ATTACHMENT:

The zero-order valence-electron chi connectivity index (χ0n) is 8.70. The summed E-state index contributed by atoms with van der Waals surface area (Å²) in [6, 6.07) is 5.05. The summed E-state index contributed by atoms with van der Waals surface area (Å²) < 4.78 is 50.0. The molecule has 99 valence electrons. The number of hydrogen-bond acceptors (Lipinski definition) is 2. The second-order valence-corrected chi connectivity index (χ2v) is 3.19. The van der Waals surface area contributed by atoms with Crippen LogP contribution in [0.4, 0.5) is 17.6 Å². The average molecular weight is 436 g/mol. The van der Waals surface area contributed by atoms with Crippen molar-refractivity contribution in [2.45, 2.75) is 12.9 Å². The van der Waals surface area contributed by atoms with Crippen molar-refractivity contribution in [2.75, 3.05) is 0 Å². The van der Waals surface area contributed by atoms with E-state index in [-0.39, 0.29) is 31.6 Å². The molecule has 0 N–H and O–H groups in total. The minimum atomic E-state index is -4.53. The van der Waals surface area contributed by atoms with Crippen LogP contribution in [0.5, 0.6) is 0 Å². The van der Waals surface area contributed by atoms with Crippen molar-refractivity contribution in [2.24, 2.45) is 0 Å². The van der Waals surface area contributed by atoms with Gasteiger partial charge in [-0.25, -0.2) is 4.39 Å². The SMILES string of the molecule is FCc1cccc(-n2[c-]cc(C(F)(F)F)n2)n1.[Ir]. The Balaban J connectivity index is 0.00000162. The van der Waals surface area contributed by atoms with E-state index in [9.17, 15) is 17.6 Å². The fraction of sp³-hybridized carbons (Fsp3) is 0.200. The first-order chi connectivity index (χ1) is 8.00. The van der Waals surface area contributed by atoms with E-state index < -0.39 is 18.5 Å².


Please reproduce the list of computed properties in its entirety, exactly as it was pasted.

The zero-order valence-electron chi connectivity index (χ0n) is 8.70. The summed E-state index contributed by atoms with van der Waals surface area (Å²) in [6, 6.07) is 5.05. The summed E-state index contributed by atoms with van der Waals surface area (Å²) < 4.78 is 50.0. The molecule has 99 valence electrons. The number of hydrogen-bond acceptors (Lipinski definition) is 2. The second-order valence-corrected chi connectivity index (χ2v) is 3.19. The van der Waals surface area contributed by atoms with Crippen LogP contribution in [0.4, 0.5) is 17.6 Å². The average molecular weight is 436 g/mol. The van der Waals surface area contributed by atoms with Crippen molar-refractivity contribution in [2.45, 2.75) is 12.9 Å². The van der Waals surface area contributed by atoms with Crippen molar-refractivity contribution in [2.75, 3.05) is 0 Å². The van der Waals surface area contributed by atoms with E-state index in [-0.39, 0.29) is 31.6 Å². The molecule has 0 N–H and O–H groups in total. The minimum atomic E-state index is -4.53. The van der Waals surface area contributed by atoms with Crippen LogP contribution in [0.5, 0.6) is 0 Å². The van der Waals surface area contributed by atoms with Crippen molar-refractivity contribution in [2.24, 2.45) is 0 Å². The van der Waals surface area contributed by atoms with Gasteiger partial charge in [-0.25, -0.2) is 4.39 Å². The SMILES string of the molecule is FCc1cccc(-n2[c-]cc(C(F)(F)F)n2)n1.[Ir]. The Balaban J connectivity index is 0.00000162. The van der Waals surface area contributed by atoms with E-state index in [9.17, 15) is 17.6 Å². The fraction of sp³-hybridized carbons (Fsp3) is 0.200. The first-order chi connectivity index (χ1) is 8.00. The van der Waals surface area contributed by atoms with E-state index < -0.39 is 18.5 Å².